Appian Way

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Ap·pi·an Way

 (ăp′ē-ən)
An ancient Roman road between Rome and Capua, begun in ad 312 and later extended to Brindisi, with a total length of more than 565 km (350 mi).
American Heritage® Dictionary of the English Language, Fifth Edition. Copyright © 2016 by Houghton Mifflin Harcourt Publishing Company. Published by Houghton Mifflin Harcourt Publishing Company. All rights reserved.

Appian Way

(ˈæpɪən)
n
(Placename) a Roman road in Italy, extending from Rome to Brindisi: begun in 312 bc by Appius Claudius Caecus. Length: about 560 km (350 miles)
Collins English Dictionary – Complete and Unabridged, 12th Edition 2014 © HarperCollins Publishers 1991, 1994, 1998, 2000, 2003, 2006, 2007, 2009, 2011, 2014

Ap′pi•an Way′

(ˈæp i ən)
n.
an ancient Roman highway extending from Rome to Brundisium (now Brindisi): begun 312 B.C. by Appius Claudius Caecus. ab. 350 mi. (565 km) long.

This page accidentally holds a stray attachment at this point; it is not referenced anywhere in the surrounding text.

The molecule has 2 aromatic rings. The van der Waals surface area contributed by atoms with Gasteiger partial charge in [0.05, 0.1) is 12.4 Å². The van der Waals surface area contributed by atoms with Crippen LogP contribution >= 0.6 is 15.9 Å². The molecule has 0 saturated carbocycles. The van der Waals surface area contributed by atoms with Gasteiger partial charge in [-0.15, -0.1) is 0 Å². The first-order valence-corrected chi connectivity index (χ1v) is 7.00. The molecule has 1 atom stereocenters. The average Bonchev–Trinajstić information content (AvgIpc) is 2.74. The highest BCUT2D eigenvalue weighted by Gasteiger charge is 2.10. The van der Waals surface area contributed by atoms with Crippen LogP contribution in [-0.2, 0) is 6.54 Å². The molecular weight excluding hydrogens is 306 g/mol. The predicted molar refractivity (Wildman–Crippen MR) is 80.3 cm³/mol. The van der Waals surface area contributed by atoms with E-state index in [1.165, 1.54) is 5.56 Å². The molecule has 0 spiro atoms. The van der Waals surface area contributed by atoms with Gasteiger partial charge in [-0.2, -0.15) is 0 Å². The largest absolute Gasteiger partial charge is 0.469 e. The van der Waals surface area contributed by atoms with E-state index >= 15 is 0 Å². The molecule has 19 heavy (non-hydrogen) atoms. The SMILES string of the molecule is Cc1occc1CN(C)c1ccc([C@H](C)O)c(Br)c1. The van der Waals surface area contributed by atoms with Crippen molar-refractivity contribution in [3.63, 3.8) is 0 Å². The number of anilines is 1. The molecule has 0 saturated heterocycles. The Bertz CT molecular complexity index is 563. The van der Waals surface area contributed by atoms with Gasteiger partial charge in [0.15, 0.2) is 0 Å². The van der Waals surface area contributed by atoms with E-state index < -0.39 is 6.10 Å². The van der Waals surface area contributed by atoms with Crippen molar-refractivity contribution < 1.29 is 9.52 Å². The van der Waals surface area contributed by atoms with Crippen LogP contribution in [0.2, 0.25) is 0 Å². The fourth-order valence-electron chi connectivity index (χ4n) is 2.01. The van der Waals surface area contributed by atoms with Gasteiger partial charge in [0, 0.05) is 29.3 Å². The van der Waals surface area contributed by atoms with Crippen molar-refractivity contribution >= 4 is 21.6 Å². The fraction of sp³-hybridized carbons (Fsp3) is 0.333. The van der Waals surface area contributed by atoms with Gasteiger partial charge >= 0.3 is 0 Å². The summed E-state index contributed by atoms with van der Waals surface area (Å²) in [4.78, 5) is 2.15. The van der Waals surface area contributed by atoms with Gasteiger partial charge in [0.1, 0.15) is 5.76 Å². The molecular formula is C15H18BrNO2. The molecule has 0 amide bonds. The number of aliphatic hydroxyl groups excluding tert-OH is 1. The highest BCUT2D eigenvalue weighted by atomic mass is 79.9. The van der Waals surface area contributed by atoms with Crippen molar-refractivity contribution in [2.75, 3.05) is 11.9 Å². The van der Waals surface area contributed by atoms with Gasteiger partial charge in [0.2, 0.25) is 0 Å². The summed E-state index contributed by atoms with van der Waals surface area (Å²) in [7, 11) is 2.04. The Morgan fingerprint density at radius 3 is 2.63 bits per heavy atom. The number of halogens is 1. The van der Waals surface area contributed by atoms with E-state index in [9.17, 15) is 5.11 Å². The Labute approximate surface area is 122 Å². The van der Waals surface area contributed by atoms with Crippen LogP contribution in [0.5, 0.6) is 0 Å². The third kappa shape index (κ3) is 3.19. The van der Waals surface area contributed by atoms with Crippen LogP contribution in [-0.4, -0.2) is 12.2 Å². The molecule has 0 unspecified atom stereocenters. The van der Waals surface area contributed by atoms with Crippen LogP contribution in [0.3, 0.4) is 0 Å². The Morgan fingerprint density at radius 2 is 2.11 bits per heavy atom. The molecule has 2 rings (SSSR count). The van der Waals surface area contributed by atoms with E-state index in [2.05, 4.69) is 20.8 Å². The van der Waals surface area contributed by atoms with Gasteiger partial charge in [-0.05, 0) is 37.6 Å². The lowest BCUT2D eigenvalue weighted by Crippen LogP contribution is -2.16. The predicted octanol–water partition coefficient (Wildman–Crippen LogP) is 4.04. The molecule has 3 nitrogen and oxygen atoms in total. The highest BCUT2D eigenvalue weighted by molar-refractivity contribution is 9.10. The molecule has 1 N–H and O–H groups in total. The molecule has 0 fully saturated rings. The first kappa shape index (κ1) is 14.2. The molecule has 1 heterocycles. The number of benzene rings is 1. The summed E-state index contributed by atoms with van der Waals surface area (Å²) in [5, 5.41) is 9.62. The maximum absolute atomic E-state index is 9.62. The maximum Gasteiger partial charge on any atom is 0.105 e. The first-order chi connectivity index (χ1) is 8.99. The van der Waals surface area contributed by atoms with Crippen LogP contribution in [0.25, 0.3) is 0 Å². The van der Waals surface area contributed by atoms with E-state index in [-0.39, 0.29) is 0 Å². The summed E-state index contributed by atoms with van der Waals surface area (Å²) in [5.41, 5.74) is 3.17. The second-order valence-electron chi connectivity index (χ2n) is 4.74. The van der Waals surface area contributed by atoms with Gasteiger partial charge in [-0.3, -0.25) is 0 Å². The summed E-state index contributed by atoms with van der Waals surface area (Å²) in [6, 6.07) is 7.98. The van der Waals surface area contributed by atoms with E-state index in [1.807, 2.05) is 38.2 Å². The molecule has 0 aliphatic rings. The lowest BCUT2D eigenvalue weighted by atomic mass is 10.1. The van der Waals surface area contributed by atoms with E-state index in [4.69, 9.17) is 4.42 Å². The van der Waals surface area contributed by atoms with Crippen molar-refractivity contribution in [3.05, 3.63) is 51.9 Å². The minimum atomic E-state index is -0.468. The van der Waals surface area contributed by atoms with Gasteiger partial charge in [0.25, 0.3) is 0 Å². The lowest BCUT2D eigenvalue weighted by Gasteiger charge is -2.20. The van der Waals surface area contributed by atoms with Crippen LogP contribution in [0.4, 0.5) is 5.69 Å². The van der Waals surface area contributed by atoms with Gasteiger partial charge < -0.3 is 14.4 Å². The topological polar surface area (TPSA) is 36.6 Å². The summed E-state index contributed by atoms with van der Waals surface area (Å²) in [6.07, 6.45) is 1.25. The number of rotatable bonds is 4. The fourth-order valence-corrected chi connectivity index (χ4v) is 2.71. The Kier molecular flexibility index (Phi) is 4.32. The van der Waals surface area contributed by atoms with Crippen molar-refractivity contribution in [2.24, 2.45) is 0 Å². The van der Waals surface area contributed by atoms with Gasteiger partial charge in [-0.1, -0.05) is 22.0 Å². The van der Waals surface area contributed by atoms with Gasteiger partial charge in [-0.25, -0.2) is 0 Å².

Random House Kernerman Webster's College Dictionary, © 2010 K Dictionaries Ltd. Copyright 2005, 1997, 1991 by Random House, Inc. All rights reserved.
ThesaurusAntonymsRelated WordsSynonymsLegend:
Noun1.Appian Way - an ancient Roman road in Italy extending south from Rome to BrindisiAppian Way - an ancient Roman road in Italy extending south from Rome to Brindisi; begun in 312 BC
Italia, Italian Republic, Italy - a republic in southern Europe on the Italian Peninsula; was the core of the Roman Republic and the Roman Empire between the 4th century BC and the 5th century AD
Based on WordNet 3.0, Farlex clipart collection. © 2003-2012 Princeton University, Farlex Inc.
Translations

Appian Way

[ˈæpɪənˈweɪ] NVía f Apia
Collins Spanish Dictionary - Complete and Unabridged 8th Edition 2005 © William Collins Sons & Co. Ltd. 1971, 1988 © HarperCollins Publishers 1992, 1993, 1996, 1997, 2000, 2003, 2005

Appian Way

nAppische Straße
Collins German Dictionary – Complete and Unabridged 7th Edition 2005. © William Collins Sons & Co. Ltd. 1980 © HarperCollins Publishers 1991, 1997, 1999, 2004, 2005, 2007
References in periodicals archive ?
The figures show while Brill Management Ltd made a loss last year, the amount it paid in rent to Louis for the company's premises at Apian Way, Ranelagh, Dublin increased from [euro]136,500 in 2011 to [euro]362,279 last year.
The larger companies have moved further out, some near the Apian Way to the south or in the direction of the airport -- several have clustered together, however, on the Via di Tor Cervara -- so many in fact are to be found there that it can be called Rome's Coffee Way.